The scouts aren't the problem, the adults are because they don't really know what they are doing. So when the program seems out of control, pull it back to where you can see the scouts "having fun" and growing from the activities.

 

Older scouts are harder because they are set in their ways. But if you hold the right carrot in front of them (make it fun), they will make a turn. 

 

You want the scouts to lead (honestly lead) so the troop learns to respect youth authority, but you have the problem of scouts with no leadership experience. So become part of the team and learn together. Let the scouts know that you (the adults) don't really know what you are doing either, so you are going to learn together. Never take the lead, never stand in for the youth leader to direct their scouts. In our troop, adults never put up the sign first, we always wait for a scout to take control and then support him by responding with out sign. Let the scouts lead and let them struggle enough so that the you and the scout can discuss how to handle it better next time. Be cleaver, when things start to look bad, figure out how to help the scout without stepping in. As the scouts gain confidence in their leadership, the adults keep stepping back. You will find this actually works pretty fast, so get out of the way.

 

One other thing I suggested to newer young troops was getting copies of the PL Handbook and SPL Handbook and work out of those books with the scouts instead of the SM Handbook. In fact, I gave new SMs these books and told them to put the SM Handbook away for awhile. When the troop runs into issues, have the SPL or lead PL pull out his Handbook while you pull out yours and come up with a solution together. Most troops can function successfully with just those two easy to read books.

 

You are doing OK, you just got too much going on. It's more work than fun for the scouts right now. Make it fun, plan a simpler troop meeting that is more action than talk. Even games are better than lectures. Likewise plan fairly simple fun campouts. Surely there is a park nearby where the scouts can camp and ride bikes all day. Pretty easy. As they see how it was to plan and execute, let them take more lead on the next one, the fishing or hiking campout. Keep it simple simple simple for the next few months. Then push for them against their comfort zone.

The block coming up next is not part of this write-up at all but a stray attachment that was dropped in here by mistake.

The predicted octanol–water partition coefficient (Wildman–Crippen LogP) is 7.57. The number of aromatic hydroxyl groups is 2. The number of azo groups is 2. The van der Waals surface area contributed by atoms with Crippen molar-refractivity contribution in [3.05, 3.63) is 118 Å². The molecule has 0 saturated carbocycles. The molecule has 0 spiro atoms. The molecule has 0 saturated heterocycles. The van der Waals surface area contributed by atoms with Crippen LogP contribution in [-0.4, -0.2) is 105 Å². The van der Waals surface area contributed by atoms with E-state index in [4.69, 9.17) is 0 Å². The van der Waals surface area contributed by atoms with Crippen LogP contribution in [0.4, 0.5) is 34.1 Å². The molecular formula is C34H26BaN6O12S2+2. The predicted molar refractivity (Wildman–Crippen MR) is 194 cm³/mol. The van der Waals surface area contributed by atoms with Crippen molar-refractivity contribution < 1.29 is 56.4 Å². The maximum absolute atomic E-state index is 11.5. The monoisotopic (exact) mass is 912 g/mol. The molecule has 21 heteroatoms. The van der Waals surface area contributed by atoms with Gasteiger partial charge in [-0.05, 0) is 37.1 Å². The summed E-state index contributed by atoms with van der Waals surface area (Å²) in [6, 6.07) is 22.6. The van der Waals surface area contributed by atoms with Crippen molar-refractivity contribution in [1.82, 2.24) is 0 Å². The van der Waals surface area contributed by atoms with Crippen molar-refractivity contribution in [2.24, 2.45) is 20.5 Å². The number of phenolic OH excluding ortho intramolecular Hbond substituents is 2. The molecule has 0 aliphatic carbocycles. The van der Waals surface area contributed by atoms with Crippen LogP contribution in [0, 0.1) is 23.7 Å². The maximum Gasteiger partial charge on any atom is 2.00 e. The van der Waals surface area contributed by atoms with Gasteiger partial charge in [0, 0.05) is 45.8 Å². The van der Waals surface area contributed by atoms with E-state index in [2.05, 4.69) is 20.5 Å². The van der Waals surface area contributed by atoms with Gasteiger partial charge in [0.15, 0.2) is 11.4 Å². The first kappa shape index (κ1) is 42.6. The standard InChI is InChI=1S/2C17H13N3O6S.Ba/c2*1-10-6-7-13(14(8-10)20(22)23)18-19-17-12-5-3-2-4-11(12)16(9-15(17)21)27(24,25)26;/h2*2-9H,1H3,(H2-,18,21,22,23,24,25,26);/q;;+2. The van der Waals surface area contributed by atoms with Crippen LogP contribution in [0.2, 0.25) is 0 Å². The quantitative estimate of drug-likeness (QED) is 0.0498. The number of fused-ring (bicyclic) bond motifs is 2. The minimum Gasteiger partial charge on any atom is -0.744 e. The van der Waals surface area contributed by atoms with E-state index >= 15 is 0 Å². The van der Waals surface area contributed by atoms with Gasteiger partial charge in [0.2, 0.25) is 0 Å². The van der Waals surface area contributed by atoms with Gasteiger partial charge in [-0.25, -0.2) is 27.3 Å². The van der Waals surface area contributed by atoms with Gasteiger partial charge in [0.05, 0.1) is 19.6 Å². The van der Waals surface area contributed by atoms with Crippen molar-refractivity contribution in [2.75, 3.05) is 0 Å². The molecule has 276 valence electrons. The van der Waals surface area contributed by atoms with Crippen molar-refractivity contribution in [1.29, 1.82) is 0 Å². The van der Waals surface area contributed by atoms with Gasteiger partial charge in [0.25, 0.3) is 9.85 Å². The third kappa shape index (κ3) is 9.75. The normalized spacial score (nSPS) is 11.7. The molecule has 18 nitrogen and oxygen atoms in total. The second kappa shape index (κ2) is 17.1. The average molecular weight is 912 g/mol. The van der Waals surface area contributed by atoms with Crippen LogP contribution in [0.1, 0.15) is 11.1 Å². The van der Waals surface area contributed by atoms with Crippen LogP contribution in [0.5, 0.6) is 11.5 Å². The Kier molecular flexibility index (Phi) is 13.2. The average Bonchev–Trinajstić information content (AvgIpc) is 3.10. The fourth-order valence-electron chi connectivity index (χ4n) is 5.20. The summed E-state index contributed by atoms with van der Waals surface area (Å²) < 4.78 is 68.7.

I know it seems hard right now. I try to tell adults that for boy run troops, adults have to work harder and learn faster than the scouts so that they don't get in the scouts way. Once you get in that habit, you will say to yourself "I love this scouting stuff".

 

Barry


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#16 qwazse

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Posted 07 October 2016 - 06:59 AM

Welcome to the forums!

The first thing you're doing right is listening to the boys.

 

So, your older boys want to hang together. That's a positive. Being small, you can flex with that. The younger boys will now need to pull themselves together, master a few skills, and on occasion beat the older patrol at their own game.

 

Fun fact about autumn: your new boys aren't that new anymore. And soon you get newer boys.

 

So who gets to lead those crossovers? Well, if they are tight buddies, they might be best in pretty much their own patrol. If not, they might best be folded into existing patrols.

 

In either case, you assign them a Troop Guide from your batch of oldest boys. He's still a member of his preferred patrol, but he is responsible for keeping tabs of this group of boys, either in coaching them to form their own patrol, or making sure they're fitting into the newest patrol. An average guide will use the advancement method as a planning tool and check boys through as they master individual skills. An excellent guide will be a true big brother to all these boys and let PL's know what's going on with them.

 

It's like a box of chocolates, you'll never know quite what's inside until you put them to the test.


Edited by qwazse, 07 October 2016 - 06:59 AM.

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#17 Beavah

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Posted 12 October 2016 - 12:57 PM

I'm the SM for a small Troop.  10 Scouts (a new one just joined on Monday).  2 Patrols: The Merlins - 4 Scouts, 16, 16, 15, 15 yrs old; & the Ghosty Goats - 6 Scouts, 12, 12, 12, 11, 11, 11 yrs old. 

 

3 out of the 4 Merlins are active, we see the 4th ~once a month - he just finished his Eagle project & then he's done; 6/6 of the Ghosty Goats are active.

 

Yah, hmmm...

 

To my mind, at this size a troop should either be one patrol or two mixed-age patrols, eh?

 

So instead of havin' a young/old divide, yeh have two patrols where there are a pair of older scout leaders and instructors, and a second-year scout or two, and a first year scout or two.   Patrol competitions then become possible, harder outings supported by da strength of older scouts become possible, and real servant leadership by the older lads becomes possible.  Bein' a PL becomes a cool thing that older, competent boys do rather than a popularity contest among same-age peers.

 

In that case, da 4 older lads become a PLC and work together on troop trips, pushin' each of their patrols to be the best (Go Goats!!!).  They also can run some PLC-only trips if they want for some older boy adventures.

 

Plus, that way the older lads are gettin' da POR/leadership opportunities they need for rank advancement.

 

I don't think yeh need to do da SPL thing at this size.    Wait until yeh get to 3-5 patrols and the boys decide they need someone to organize da PLC.

 

Beavah


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#18 Tampa Turtle

Tampa Turtle

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Posted 13 October 2016 - 08:41 AM

I agree the tipping point should be 3 or more.